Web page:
Shirley Clarke says tell students the truth if their work needs work.

 

active learning through formative assessment

I’m re-reading Shirley Clarke’s book first published in 2008 on active learning and formative assessment.

One of the points she makes in the book is the link between higher self-esteem and a growth mindset.

  • We need to show enthusiasm for challenging tasks and ensure failure is followed with celebration of what’s been learned.
  • With a growth mindset you tell students the truth – if they are underachieving this is not shameful but a sign about the need to work harder
  • Praise effort and achievement rather than ability or personal attribute
  • Avoid external rewards as they lead students to avoid challenge, create excuses for failures, give up and become upset when faced with difficulty
  • The brain is a learning muscle that need some practice

I’m still reading on but felt the need to write.

I want to say that this makes sense to me. We often and unconsciously tie self-esteem to winning and to results. We do this as educators and as parents – I still ask how did you go when my daughter or son walk in from a game – but I try to avoid did you win or lose as the first question.

A parent emailed me recently worried about their child self-esteem after some recent teacher feedback. While the issue is always more complex than what’s first said and relationships are always in play I did caution about linking their child’s self-esteem to their work but rather see it as a work in progress needing further effort. I then linked them in to an article on this mindset stuff and praise. I haven’t heard back yet.

 

 

 

 

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3 Responses to Shirley Clarke says tell students the truth if their work needs work.

  1. Bill Gilpin says:

    Mark it is a joy to read your reflections on education and it reminds me to stop and reflect on my practice over here in the Maldives. I am flying out to one of the outer atolls this evening to work with principals and teachers on the new curriculum this weekend. Since the Doggies won the VFL flag last week the other GF on this weekend is of little interest! I have been using some ideas from Steve Dinham and his work ‘The Perils of Self Esteem Boosting’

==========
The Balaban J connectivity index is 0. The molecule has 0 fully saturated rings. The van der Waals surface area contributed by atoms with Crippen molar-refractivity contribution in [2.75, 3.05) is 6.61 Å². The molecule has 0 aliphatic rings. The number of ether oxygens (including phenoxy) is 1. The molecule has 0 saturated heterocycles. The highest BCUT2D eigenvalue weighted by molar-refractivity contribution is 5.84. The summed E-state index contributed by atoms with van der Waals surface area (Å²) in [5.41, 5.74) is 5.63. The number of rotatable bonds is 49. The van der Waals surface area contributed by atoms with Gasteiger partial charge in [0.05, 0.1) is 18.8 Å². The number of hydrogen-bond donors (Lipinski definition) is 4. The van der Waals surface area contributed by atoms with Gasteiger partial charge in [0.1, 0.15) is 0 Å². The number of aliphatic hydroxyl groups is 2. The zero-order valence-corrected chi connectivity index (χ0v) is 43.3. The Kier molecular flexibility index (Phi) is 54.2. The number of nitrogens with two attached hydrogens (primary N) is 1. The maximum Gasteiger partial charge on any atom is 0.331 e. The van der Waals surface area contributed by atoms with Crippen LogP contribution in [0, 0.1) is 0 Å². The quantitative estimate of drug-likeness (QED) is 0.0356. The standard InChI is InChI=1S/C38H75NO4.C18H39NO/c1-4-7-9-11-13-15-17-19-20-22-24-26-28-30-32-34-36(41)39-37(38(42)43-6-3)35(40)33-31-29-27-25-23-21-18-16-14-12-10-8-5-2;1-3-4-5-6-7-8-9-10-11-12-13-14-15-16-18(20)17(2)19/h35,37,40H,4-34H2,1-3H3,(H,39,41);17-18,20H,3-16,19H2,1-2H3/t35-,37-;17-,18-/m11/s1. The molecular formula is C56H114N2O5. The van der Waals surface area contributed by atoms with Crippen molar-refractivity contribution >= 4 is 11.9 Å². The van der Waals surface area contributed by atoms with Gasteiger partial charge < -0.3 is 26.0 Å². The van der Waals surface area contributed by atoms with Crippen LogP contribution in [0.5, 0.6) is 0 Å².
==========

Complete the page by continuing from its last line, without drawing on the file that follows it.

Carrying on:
Dinham makes a powerful case why ‘…we also shouldn’t shy away from the concept of failure. Having failed and then succeeded at something can be a powerful driver for learning and self-esteem. On the other hand, when students have their self-esteem boosted in non-authentic ways, the air quickly comes out of the balloon when they hit the wide world and meet real-life challenges. In some ways taking a blow to one’s self-esteem is worse than never having much of it in the first place’. I like this idea as it also is contemplated by Hattie’s authentic mantra of ‘Where am I going? How am I going? Where to next?’
    Hope you are enjoying the school break and recharging the batteries, principals need to look after themselves.
    Cheers from the Sunny side of life in the Maldives!
    Bill

    • mwalker says:

      Bill, great to hear from you again. Yes I hear you about Dinham’s work it’s interesting that so many people are reaching the same conclusions here. I think as a parent it’s hard to see your children fail and support them sometimes even when it seems unfair but that’s the tough part of parenting. Through these disappointments and ups and downs they see themselves as people capable of learning of surviving of growing better within themselves – that’s been my experience.

      I’m interested in your “new” role and the challenges so if you ever feel like sharing I’d be appreciative if you consider writing something for my blog. Keep well and speak soon.

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